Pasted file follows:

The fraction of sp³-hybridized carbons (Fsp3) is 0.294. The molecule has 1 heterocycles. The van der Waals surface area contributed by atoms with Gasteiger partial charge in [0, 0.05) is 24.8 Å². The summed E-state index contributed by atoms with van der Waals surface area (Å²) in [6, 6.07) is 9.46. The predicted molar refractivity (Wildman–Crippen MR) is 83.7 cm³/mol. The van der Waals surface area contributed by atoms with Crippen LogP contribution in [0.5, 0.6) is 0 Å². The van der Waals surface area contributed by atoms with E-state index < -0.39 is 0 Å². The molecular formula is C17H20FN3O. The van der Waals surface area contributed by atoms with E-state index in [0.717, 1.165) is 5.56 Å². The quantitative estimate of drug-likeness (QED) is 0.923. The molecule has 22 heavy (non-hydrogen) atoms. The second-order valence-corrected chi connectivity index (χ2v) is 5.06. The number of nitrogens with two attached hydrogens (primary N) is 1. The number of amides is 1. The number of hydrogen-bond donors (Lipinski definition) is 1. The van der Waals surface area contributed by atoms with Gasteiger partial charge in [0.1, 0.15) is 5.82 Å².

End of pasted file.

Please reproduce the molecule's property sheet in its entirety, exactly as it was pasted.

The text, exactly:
The fraction of sp³-hybridized carbons (Fsp3) is 0.294. The molecule has 1 heterocycles. The van der Waals surface area contributed by atoms with Gasteiger partial charge in [0, 0.05) is 24.8 Å². The summed E-state index contributed by atoms with van der Waals surface area (Å²) in [6, 6.07) is 9.46. The predicted molar refractivity (Wildman–Crippen MR) is 83.7 cm³/mol. The van der Waals surface area contributed by atoms with Crippen LogP contribution in [0.5, 0.6) is 0 Å². The van der Waals surface area contributed by atoms with E-state index < -0.39 is 0 Å². The molecular formula is C17H20FN3O. The van der Waals surface area contributed by atoms with E-state index in [0.717, 1.165) is 5.56 Å². The quantitative estimate of drug-likeness (QED) is 0.923. The molecule has 22 heavy (non-hydrogen) atoms. The second-order valence-corrected chi connectivity index (χ2v) is 5.06. The number of nitrogens with two attached hydrogens (primary N) is 1. The number of amides is 1. The number of hydrogen-bond donors (Lipinski definition) is 1. The van der Waals surface area contributed by atoms with Gasteiger partial charge in [0.1, 0.15) is 5.82 Å².